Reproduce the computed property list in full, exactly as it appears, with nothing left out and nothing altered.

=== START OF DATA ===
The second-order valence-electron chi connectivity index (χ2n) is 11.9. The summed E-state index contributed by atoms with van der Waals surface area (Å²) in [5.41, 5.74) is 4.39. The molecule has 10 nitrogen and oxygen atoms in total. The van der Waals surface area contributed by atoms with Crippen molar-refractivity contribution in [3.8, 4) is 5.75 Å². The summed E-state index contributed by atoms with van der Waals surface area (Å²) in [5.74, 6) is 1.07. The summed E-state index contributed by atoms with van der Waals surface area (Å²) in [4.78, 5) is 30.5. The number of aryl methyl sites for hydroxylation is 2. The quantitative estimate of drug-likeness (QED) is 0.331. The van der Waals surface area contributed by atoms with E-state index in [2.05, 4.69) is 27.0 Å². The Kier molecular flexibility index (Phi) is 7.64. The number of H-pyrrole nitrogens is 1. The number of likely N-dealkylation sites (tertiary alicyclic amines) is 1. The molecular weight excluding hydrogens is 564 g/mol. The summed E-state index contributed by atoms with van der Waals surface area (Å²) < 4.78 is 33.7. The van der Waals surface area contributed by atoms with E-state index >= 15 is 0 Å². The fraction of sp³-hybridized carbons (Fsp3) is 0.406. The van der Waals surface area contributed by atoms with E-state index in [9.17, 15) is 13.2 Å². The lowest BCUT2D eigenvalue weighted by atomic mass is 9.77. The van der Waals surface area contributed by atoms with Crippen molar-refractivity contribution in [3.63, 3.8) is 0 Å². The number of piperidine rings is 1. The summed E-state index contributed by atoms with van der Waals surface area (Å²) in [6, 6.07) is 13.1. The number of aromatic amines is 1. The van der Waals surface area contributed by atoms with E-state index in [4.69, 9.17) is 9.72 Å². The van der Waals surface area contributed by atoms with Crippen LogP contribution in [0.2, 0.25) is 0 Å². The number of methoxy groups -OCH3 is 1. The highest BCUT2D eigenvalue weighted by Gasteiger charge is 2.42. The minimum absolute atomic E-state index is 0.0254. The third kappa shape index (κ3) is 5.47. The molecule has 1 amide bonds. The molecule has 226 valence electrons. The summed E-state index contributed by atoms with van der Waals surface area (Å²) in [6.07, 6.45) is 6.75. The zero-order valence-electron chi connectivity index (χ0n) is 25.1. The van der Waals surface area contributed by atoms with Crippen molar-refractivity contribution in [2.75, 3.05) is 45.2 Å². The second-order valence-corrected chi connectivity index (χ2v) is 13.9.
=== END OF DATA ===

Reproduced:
The second-order valence-electron chi connectivity index (χ2n) is 11.9. The summed E-state index contributed by atoms with van der Waals surface area (Å²) in [5.41, 5.74) is 4.39. The molecule has 10 nitrogen and oxygen atoms in total. The van der Waals surface area contributed by atoms with Crippen molar-refractivity contribution in [3.8, 4) is 5.75 Å². The summed E-state index contributed by atoms with van der Waals surface area (Å²) in [5.74, 6) is 1.07. The summed E-state index contributed by atoms with van der Waals surface area (Å²) in [4.78, 5) is 30.5. The number of aryl methyl sites for hydroxylation is 2. The quantitative estimate of drug-likeness (QED) is 0.331. The van der Waals surface area contributed by atoms with E-state index in [2.05, 4.69) is 27.0 Å². The Kier molecular flexibility index (Phi) is 7.64. The number of H-pyrrole nitrogens is 1. The number of likely N-dealkylation sites (tertiary alicyclic amines) is 1. The molecular weight excluding hydrogens is 564 g/mol. The summed E-state index contributed by atoms with van der Waals surface area (Å²) < 4.78 is 33.7. The van der Waals surface area contributed by atoms with E-state index >= 15 is 0 Å². The fraction of sp³-hybridized carbons (Fsp3) is 0.406. The van der Waals surface area contributed by atoms with E-state index in [9.17, 15) is 13.2 Å². The lowest BCUT2D eigenvalue weighted by atomic mass is 9.77. The van der Waals surface area contributed by atoms with Crippen molar-refractivity contribution in [3.63, 3.8) is 0 Å². The number of piperidine rings is 1. The summed E-state index contributed by atoms with van der Waals surface area (Å²) in [6, 6.07) is 13.1. The number of aromatic amines is 1. The van der Waals surface area contributed by atoms with E-state index in [4.69, 9.17) is 9.72 Å². The van der Waals surface area contributed by atoms with Crippen LogP contribution in [0.2, 0.25) is 0 Å². The number of methoxy groups -OCH3 is 1. The highest BCUT2D eigenvalue weighted by Gasteiger charge is 2.42. The minimum absolute atomic E-state index is 0.0254. The third kappa shape index (κ3) is 5.47. The molecule has 1 amide bonds. The molecule has 226 valence electrons. The summed E-state index contributed by atoms with van der Waals surface area (Å²) in [6.07, 6.45) is 6.75. The zero-order valence-electron chi connectivity index (χ0n) is 25.1. The van der Waals surface area contributed by atoms with Crippen molar-refractivity contribution in [2.75, 3.05) is 45.2 Å². The second-order valence-corrected chi connectivity index (χ2v) is 13.9.